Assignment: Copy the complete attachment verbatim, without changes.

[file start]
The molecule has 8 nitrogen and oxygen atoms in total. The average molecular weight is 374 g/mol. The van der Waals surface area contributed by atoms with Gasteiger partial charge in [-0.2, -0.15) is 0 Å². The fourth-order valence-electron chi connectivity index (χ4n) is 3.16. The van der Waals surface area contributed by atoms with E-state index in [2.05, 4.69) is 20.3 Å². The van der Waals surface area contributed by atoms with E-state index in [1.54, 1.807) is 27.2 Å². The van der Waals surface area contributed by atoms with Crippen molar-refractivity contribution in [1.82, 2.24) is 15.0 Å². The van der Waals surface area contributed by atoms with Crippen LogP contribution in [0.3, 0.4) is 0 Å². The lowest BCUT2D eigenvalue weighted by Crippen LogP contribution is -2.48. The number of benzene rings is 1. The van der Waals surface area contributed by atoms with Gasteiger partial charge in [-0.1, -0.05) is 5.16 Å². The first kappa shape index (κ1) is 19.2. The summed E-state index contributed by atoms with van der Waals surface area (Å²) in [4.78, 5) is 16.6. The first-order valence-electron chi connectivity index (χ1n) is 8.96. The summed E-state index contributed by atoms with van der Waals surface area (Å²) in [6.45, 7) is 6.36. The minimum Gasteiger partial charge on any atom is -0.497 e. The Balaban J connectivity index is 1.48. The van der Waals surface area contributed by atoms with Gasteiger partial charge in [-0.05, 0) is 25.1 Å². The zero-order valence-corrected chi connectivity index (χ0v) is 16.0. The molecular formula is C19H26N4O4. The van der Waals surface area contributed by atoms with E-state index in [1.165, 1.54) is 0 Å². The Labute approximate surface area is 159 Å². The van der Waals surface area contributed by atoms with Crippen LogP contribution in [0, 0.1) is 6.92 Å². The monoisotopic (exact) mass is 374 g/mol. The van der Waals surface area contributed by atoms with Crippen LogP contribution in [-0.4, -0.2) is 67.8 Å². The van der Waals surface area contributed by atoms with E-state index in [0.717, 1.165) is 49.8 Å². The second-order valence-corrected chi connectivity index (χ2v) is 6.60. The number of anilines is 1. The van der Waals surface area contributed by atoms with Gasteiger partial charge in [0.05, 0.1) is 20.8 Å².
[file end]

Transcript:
The molecule has 8 nitrogen and oxygen atoms in total. The average molecular weight is 374 g/mol. The van der Waals surface area contributed by atoms with Gasteiger partial charge in [-0.2, -0.15) is 0 Å². The fourth-order valence-electron chi connectivity index (χ4n) is 3.16. The van der Waals surface area contributed by atoms with E-state index in [2.05, 4.69) is 20.3 Å². The van der Waals surface area contributed by atoms with E-state index in [1.54, 1.807) is 27.2 Å². The van der Waals surface area contributed by atoms with Crippen molar-refractivity contribution in [1.82, 2.24) is 15.0 Å². The van der Waals surface area contributed by atoms with Crippen LogP contribution in [0.3, 0.4) is 0 Å². The lowest BCUT2D eigenvalue weighted by Crippen LogP contribution is -2.48. The number of benzene rings is 1. The van der Waals surface area contributed by atoms with Gasteiger partial charge in [-0.1, -0.05) is 5.16 Å². The first kappa shape index (κ1) is 19.2. The summed E-state index contributed by atoms with van der Waals surface area (Å²) in [4.78, 5) is 16.6. The first-order valence-electron chi connectivity index (χ1n) is 8.96. The summed E-state index contributed by atoms with van der Waals surface area (Å²) in [6.45, 7) is 6.36. The minimum Gasteiger partial charge on any atom is -0.497 e. The Balaban J connectivity index is 1.48. The van der Waals surface area contributed by atoms with Gasteiger partial charge in [-0.05, 0) is 25.1 Å². The zero-order valence-corrected chi connectivity index (χ0v) is 16.0. The molecular formula is C19H26N4O4. The van der Waals surface area contributed by atoms with E-state index in [1.165, 1.54) is 0 Å². The Labute approximate surface area is 159 Å². The van der Waals surface area contributed by atoms with Crippen LogP contribution in [0, 0.1) is 6.92 Å². The monoisotopic (exact) mass is 374 g/mol. The van der Waals surface area contributed by atoms with Crippen LogP contribution in [-0.4, -0.2) is 67.8 Å². The van der Waals surface area contributed by atoms with E-state index in [0.717, 1.165) is 49.8 Å². The second-order valence-corrected chi connectivity index (χ2v) is 6.60. The number of anilines is 1. The van der Waals surface area contributed by atoms with Gasteiger partial charge in [0.05, 0.1) is 20.8 Å².